Tuesday, November 3, 2009
MULTISENSORY EXPERIENCE: Bryant Park’s Public Bathrooms
When I read that the public restrooms in Bryant Park were voted “Best in the Nation” in 2002 by CitySearch, I was intrigued. How nice could they really be, just blocks from the tourist traffic and former sleaze of Times Square?
In fact, the restrooms, housed in a grand stone building just off Forty-second Street, right behind the library, offer a multi-sensory experience fit for all but the most discerning of public-bathroom-goers. The queue was miraculously short for a seventy-degree summer day at the height of tourist season. A marble urn of fresh flowers, backed by a wood-framed full-length mirror and floral wall mosaics, greeted visitors in the foyer separating the men’s and women’s rooms. The signs depict the usual stick-figure man and woman, but bearing leaves at the end of outstretched arms to point the way.
Inside the women’s room is a marble changing-table and a marble sink, graced with yet more floral arrangements in bud vases. The stalls are dark polished wood. Natural light filters through an oval window. A discreet air-freshener box high on the wall emitted a clean smell, though the green-and-white tile floor was spotless, and a decidedly non-grimy white terry-cloth towel was folded by the sink to wipe up water spots.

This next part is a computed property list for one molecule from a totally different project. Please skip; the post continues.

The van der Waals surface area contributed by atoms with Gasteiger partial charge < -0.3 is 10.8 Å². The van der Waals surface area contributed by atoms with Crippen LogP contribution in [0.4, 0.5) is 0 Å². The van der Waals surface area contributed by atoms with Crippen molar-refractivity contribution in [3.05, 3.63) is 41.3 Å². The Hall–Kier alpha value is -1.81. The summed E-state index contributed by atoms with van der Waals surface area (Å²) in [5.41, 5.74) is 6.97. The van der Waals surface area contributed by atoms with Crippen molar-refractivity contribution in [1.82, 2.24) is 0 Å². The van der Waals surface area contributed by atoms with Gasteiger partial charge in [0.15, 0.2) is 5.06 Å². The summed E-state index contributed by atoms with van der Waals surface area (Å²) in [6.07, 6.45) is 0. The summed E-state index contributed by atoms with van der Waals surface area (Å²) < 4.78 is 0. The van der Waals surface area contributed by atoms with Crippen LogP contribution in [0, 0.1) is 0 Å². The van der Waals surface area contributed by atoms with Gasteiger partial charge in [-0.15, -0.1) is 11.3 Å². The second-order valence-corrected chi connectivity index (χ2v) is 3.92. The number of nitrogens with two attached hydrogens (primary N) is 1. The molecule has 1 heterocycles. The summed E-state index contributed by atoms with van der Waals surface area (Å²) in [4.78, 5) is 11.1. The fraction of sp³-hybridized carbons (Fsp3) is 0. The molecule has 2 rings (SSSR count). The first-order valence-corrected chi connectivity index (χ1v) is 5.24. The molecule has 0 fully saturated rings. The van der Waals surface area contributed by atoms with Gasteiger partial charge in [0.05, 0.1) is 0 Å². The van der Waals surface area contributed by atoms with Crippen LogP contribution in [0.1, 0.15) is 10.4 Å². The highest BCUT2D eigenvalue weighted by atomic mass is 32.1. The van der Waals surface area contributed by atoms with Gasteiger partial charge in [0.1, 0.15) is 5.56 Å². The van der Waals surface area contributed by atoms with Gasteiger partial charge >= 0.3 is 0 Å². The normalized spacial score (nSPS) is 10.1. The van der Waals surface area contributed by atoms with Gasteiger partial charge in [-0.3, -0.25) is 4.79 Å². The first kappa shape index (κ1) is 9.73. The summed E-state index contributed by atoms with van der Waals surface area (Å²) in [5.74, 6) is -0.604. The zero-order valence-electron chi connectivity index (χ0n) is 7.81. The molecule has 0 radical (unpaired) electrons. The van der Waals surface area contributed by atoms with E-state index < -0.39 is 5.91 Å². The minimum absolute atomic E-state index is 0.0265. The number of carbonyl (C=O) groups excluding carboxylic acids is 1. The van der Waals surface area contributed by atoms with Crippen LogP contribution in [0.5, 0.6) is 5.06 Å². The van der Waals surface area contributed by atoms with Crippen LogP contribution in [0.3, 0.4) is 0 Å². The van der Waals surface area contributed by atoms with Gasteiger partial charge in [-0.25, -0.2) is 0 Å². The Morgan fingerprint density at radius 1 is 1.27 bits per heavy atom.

Upon entering the stall, a floral-printed sign instructed me to push a red button for a new Hygolet toilet-seat cover. I pushed, and a scrim of plastic snaked around the perimeter of the seat, pushing the used portion into a receptacle at the other end. The toilet paper was unexceptional, but soft enough.
I was delighted to discover that the soap dispensers offered a plump pouf of white mousse—my favorite kind of dispenser soap. And to top it off, the air-dryers (no soggy paper towels here) are the gleaming chrome Xlerator brand, issuing a hand-free blast of hot air that dries the hands in seconds.
Exiting the restrooms, I noticed two janitorial workers chatting by a patch of pacasandra. Even their uniforms were a delight: leaf-green pants and a contrasting polo shirt, tucked in, with bright blue rubber gloves.